Over the summer, the FJP had succeeded in co-opting a number of other Islamist groups into the Democratic Alliance, but when it came time to draw up a joint list of candidates in October, it became clear that the FJP would claim the lion’s share of seats for its own candidates, occupying 90 percent of the alliance’s slots for individual candidacy races and 70 percent of the part-list slots. Accusing the FJP of dominating the joint lists and marginalizing other alliance members, al-Nour and other Islamist parties swiftly defected from the Alliance and tried to regroup in a new Islamist coalition. Led by al-Nour, the Salafi Asala Party, and al-Gama’a al-Islamiyya’s Building and Development Party, the nascent Islamic Alliance tried unsuccessfully to rope in a variety of other Islamist forces – the Salafi Fadila and Amal parties, al-Tawheed al-Arabi, the centrist Wasat Party and a Brotherhood splinter party, al-Riyada – but negotiations broke down before the deadline for registering parliamentary candidates.

Over the course of the campaign period, Islamist parties have been acting more like rivals than allies. In late October, Essam al-Arian, vice president of the FJP, bluntly ruled out cooperation with Salafi parties, dismissing them as inexperienced. “It is better and wise … to work individually. [The Salafis] are newcomers to political life and they will be a burden for any coalition,” he said. Although Islamists parties collectively could claim up to thirty percent of the People’s Assembly seats, by some estimates, their failure to cooperate is likely to split the Islamist vote, weakening their overall parliamentary representation relative to liberal and leftist parties.

Until now, dueling Islamist parties have been too preoccupied with their own differences to mobilize against the ruling Supreme Council of the Armed Forces (SCAF) as a unified front, but the proposed supra-constitutional principles designed to legally codify the military’s political and economic privileges seem to have reminded the Islamists that they share a common opponent.  The major Islamist parties, which expect to be well-represented in the next People’s Assembly, have universally rejected the draft principles, which would encroach on the parliament’s authority to select a 100-member assembly responsible for drafting the next constitution and would therefore undermine the ability of Islamists to enshrine religious values in the new legal framework.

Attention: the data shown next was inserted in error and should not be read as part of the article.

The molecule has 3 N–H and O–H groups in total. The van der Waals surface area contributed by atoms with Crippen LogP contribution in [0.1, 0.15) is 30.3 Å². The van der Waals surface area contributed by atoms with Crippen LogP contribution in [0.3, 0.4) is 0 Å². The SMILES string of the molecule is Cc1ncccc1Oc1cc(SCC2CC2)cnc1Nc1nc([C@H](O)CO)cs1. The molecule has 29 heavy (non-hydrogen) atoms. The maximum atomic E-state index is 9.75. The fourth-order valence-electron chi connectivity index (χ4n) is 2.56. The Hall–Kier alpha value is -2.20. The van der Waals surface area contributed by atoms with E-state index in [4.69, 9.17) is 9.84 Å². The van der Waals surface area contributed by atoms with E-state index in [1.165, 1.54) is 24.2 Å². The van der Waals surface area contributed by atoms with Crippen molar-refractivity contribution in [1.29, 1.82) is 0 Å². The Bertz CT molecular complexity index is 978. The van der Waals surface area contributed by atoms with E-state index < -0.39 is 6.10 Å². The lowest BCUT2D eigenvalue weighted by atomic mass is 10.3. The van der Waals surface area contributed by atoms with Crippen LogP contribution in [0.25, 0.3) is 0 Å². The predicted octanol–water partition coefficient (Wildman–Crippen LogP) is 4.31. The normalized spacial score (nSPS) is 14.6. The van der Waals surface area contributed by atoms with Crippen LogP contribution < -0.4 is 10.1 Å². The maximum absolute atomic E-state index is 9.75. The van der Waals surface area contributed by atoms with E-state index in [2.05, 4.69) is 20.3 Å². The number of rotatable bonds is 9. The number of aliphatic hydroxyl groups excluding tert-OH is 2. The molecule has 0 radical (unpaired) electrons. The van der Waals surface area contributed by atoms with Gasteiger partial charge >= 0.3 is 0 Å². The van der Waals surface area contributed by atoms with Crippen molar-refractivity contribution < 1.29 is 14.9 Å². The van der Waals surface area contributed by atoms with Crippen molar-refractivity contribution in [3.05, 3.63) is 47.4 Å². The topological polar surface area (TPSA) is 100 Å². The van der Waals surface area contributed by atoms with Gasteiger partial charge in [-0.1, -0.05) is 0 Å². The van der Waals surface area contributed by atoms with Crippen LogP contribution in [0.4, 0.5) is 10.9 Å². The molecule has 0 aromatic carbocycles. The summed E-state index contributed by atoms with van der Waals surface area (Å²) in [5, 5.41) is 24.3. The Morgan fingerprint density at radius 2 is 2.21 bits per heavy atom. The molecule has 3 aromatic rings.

United by their shared frustration with the military leadership, Islamist protesters in Tahrir Square on November 18 displayed unity and solidarity for the first time in months.  Ironically, in an attempt to consolidate its power with the draft principles, the SCAF has actually weakened its position by galvanizing its Islamist opponents around the common goal of ending military rule. Rallying side by side in the packed square and chanting anti-military slogans in unison, Brotherhood members and Salafis appeared to put their ideological differences aside, at least for the time being.  The Salafi preacher Hafez Salama gave a speech from a stage set up by the Muslim Brotherhood in which he called for unity among the Islamist parties and urged them to back a single candidate in each district, to avoid splitting the Islamist vote. The al-Nour Party, which only a few weeks ago was trading accusations of campaign fraud with the Freedom and Justice Party, distributed flyers urging all Islamists to unite behind a shared vision for an Islamic Egypt and calling for a conference at a major mosque to promote cooperation between Islamist groups. 

With election day fast approaching, will this new display of unity inspire last-minute coordination between Islamist candidates?  Whether or not Egypt’s powerful but diverse Islamist forces can find common ground could have significant implications for their representation in the next parliament. 

Mara Revkin is the assistant director of the Rafik Hariri Center for the Middle East and editor of EgyptSource. She can be reached at mrevkin@acus.org.

Photo Credit: Christian Science Monitor.